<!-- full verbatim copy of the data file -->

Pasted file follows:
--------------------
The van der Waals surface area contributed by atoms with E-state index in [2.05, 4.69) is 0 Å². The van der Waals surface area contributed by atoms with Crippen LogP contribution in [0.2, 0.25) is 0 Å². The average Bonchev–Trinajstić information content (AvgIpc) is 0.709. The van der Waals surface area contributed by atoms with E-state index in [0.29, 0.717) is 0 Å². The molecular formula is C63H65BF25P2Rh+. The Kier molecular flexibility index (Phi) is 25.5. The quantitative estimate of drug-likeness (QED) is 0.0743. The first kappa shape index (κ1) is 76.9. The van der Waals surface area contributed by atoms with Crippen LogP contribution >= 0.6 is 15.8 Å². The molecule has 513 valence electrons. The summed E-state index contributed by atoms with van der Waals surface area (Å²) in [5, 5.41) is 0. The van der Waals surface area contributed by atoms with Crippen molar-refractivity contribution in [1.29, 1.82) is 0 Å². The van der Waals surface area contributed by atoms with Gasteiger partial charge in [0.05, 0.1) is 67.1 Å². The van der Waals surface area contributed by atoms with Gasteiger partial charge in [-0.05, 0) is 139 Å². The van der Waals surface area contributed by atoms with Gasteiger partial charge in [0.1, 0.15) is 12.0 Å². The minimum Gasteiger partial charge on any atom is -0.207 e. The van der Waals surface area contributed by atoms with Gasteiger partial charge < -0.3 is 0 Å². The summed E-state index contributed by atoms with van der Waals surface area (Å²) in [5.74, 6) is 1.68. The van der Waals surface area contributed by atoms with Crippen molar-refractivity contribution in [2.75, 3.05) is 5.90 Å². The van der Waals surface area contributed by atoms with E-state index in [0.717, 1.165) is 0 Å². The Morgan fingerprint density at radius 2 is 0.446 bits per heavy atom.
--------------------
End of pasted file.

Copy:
The van der Waals surface area contributed by atoms with E-state index in [2.05, 4.69) is 0 Å². The van der Waals surface area contributed by atoms with Crippen LogP contribution in [0.2, 0.25) is 0 Å². The average Bonchev–Trinajstić information content (AvgIpc) is 0.709. The van der Waals surface area contributed by atoms with E-state index in [0.29, 0.717) is 0 Å². The molecular formula is C63H65BF25P2Rh+. The Kier molecular flexibility index (Phi) is 25.5. The quantitative estimate of drug-likeness (QED) is 0.0743. The first kappa shape index (κ1) is 76.9. The van der Waals surface area contributed by atoms with Crippen LogP contribution >= 0.6 is 15.8 Å². The molecule has 513 valence electrons. The summed E-state index contributed by atoms with van der Waals surface area (Å²) in [5, 5.41) is 0. The van der Waals surface area contributed by atoms with Crippen molar-refractivity contribution in [1.29, 1.82) is 0 Å². The van der Waals surface area contributed by atoms with Gasteiger partial charge in [0.05, 0.1) is 67.1 Å². The van der Waals surface area contributed by atoms with Gasteiger partial charge in [-0.05, 0) is 139 Å². The van der Waals surface area contributed by atoms with Gasteiger partial charge in [0.1, 0.15) is 12.0 Å². The minimum Gasteiger partial charge on any atom is -0.207 e. The van der Waals surface area contributed by atoms with Gasteiger partial charge < -0.3 is 0 Å². The summed E-state index contributed by atoms with van der Waals surface area (Å²) in [5.74, 6) is 1.68. The van der Waals surface area contributed by atoms with Crippen molar-refractivity contribution in [2.75, 3.05) is 5.90 Å². The van der Waals surface area contributed by atoms with E-state index in [0.717, 1.165) is 0 Å². The Morgan fingerprint density at radius 2 is 0.446 bits per heavy atom.